Unusual Wheated Bourbon Guide

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When you hear about wheated bourbon, what’s the deal? Today, @bourbontraveler, Justin Nierengarten joins us again to give us the wheaty scoop. Be sure to follow him for tasting notes and whiskey adventures. Here at Prestige, we’re some of his biggest fans.

In this article, Justin explores a very important cog in the American whiskey machine: wheated bourbon itself. He provides a brief description of the makeup of this whiskey. Then he follows up with its impact on the whiskey drinker. He concludes with tasting notes of some well-known brands. (We would say that’s our favorite part. But it’s all our favorite.)

All right gang. Keep reading for what’s up with wheaters!

Gateway Whiskey: The High Wheat Mash Billwith Justin Nierengarten

Recent years have shown exponential growth in the American whiskey industry. New distilleries are opening rapidly while established distilleries continue expanding their portfolios. Now, more than ever, a variety of whiskeys are being introduced into our liquor stores, whiskey bars, and most importantly, our home bars.

What Is Wheated Bourbon?

Wheated bourbon is exactly as you would predict: a mash bill containing at least 51% corn (the primary rule of bourbon) with wheat as a secondary grain. This whiskey offers intriguing choices across the full gamut of age ranges. Very young wheated bourbons can extend some complexity, while 20+ year offerings are considered some of the best whiskeys on the market.

The Whiskey Rabbit Hole

This type of bourbon often represents the doorway that leads down the proverbial whiskey rabbit hole. It has an approachable and soft palate. Wheated bourbon is typically sweeter in profile than its spicier, high-rye bourbon counterparts.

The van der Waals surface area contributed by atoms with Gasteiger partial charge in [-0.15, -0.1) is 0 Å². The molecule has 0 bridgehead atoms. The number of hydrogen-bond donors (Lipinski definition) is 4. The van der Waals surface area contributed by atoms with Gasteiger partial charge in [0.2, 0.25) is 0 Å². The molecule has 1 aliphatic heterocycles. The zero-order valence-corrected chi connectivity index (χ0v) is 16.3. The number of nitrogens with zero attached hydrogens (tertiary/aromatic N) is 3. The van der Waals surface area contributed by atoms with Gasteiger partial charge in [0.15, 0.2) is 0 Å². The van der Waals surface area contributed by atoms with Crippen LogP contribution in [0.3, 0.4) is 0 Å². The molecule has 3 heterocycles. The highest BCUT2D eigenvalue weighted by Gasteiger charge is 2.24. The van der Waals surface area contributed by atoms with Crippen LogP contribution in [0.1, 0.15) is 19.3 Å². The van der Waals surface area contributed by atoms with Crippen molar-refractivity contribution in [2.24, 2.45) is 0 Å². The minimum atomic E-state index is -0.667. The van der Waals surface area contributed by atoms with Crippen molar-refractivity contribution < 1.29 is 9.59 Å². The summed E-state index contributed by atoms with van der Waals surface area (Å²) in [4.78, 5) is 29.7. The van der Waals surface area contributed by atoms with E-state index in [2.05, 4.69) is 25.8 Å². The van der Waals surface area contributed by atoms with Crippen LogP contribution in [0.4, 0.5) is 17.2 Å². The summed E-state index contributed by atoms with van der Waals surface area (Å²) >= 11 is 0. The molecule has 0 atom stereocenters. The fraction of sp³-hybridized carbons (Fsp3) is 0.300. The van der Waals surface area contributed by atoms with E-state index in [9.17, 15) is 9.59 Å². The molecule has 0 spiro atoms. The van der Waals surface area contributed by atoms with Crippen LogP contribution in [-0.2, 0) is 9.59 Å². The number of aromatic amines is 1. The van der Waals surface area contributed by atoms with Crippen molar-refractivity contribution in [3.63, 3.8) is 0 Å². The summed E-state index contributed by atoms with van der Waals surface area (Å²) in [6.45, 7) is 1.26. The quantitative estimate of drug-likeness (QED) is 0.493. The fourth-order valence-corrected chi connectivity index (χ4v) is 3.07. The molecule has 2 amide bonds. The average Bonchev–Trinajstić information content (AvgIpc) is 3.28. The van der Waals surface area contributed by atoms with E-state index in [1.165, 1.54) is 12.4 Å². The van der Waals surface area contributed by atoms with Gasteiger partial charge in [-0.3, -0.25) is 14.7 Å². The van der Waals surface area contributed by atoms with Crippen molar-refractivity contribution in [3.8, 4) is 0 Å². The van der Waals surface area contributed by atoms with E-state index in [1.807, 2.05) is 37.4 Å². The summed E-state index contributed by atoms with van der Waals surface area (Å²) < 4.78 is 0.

It is super easy for a new drinker to enjoy this type of whiskey, either neat or on the rocks. They get the bourbon experience without quite as much of the burn.

What’s the Word on the Wheated Street?

Some examples of easily approachable wheated bourbons are Maker’s Mark, Weller Special Reserve, and Very Old Barton. You’ve maybe heard of these. At the same time, some of the most entrenched connoisseurs are searching out older wheated bourbons as though they were the holy grail. For instance, the full Van Winkle lineup are all wheated mash bill bourbons. 

Wheated Bourbon Tasting Notes

Now for the good stuff! I would like to share tasting notes on three products from Buffalo Trace Distillery in Frankfort, KY. Today, I’ll taste three offerings from the Weller product line. It currently has five whiskeys on the market, with a sixth being released later in 2019. 

1. W.L. Weller Special Reserve (90 proof; Buffalo Trace Wheated Mashbill)

W.L. Weller Special Reserve
W.L. Weller Special Reserve (90 proof; Buffalo Trace Wheated Mashbill)

Nose: vanilla bean, honeycrisp apple, brown sugar
Palate: sweetness, lots of vanilla, slight oak, very straightforward